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National Lab: U.S. Energy, Fossil Fuels Use Up in 2010

Coal plant (


Lawrence Livermore National Laboratory in California reports total U.S. energy use grew in 2010, particularly in the burning of fossil fuels. The lab’s annual accounting also shows the nation’s overall renewable fuel use in 2010 remained about the same as 2009, but wind energy and biomass power increased.

Total energy use in the U.S. grew last year to 98 quadrillion British Thermal Units (BTUs), a standard metric of energy use, which reversed the decline recorded in 2009. Most of the energy use, says the lab, was from coal, natural gas, and petroleum.

Livermore Lab estimates some 40 percent of all energy in the U.S. — 39.49 of 98 quads — went to generate electricity. Coal remained the largest source of energy for producing electricity, with nuclear power and natural gas ranked second and third.

Natural gas for electric power, however, grew 0.5 quads this year, helped along by low natural gas prices. Natural gas use in the electric sector has increased 25 percent in the past six years. Petroleum remained the dominant fuel for transportation.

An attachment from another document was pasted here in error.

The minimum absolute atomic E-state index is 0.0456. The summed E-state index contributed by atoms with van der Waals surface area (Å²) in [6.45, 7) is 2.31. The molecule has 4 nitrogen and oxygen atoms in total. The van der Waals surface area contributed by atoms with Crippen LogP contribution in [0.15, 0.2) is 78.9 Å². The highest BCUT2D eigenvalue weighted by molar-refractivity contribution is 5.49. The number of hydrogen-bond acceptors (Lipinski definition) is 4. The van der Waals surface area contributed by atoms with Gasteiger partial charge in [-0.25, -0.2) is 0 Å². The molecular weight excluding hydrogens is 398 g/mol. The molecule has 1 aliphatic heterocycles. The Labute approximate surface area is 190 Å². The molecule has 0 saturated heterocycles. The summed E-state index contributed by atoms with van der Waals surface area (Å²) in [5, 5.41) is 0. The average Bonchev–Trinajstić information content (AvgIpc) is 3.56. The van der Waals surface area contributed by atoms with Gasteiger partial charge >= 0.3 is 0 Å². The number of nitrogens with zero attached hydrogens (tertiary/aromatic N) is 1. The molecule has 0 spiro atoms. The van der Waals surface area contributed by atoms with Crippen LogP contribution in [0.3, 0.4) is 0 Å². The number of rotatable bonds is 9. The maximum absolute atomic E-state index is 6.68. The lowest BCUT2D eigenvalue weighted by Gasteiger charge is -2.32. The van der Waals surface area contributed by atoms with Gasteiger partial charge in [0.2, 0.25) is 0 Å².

Among renewable fuels, wind energy grew 0.7 quads in 2010 to 0.92 quads, primarily to generate electric power. Biomass energy consumption rose from 3.88 to 4.29 quads, driven by ethanol use as a transportation fuel and a feedstock for industrial production. Hydroelectric and geothermal energy use dropped in 2010, although Livermore Lab says the drop in geothermal can be attributed to an accounting change by the Energy Information Administration.

While fossil fuel use grew in 2010, the trend since 2007 shows a reduced carbon footprint for the U.S. The U.S. emitted 5,632 million metric tons of carbon dioxide in 2010, up from 2009, but still lower than the high of 6,022 metric tons in 2007. The lab attributes that trend to reduced energy consumption, but also a shift away from coal to natural gas to generate electric power in favor of renewable energy resources.

U.S. 2010 energy use flowchart (Lawrence Livermore National Laboratory)

Click on image for full-size view

Read more: U.S. Using More Renewables, but Less Energy Overall

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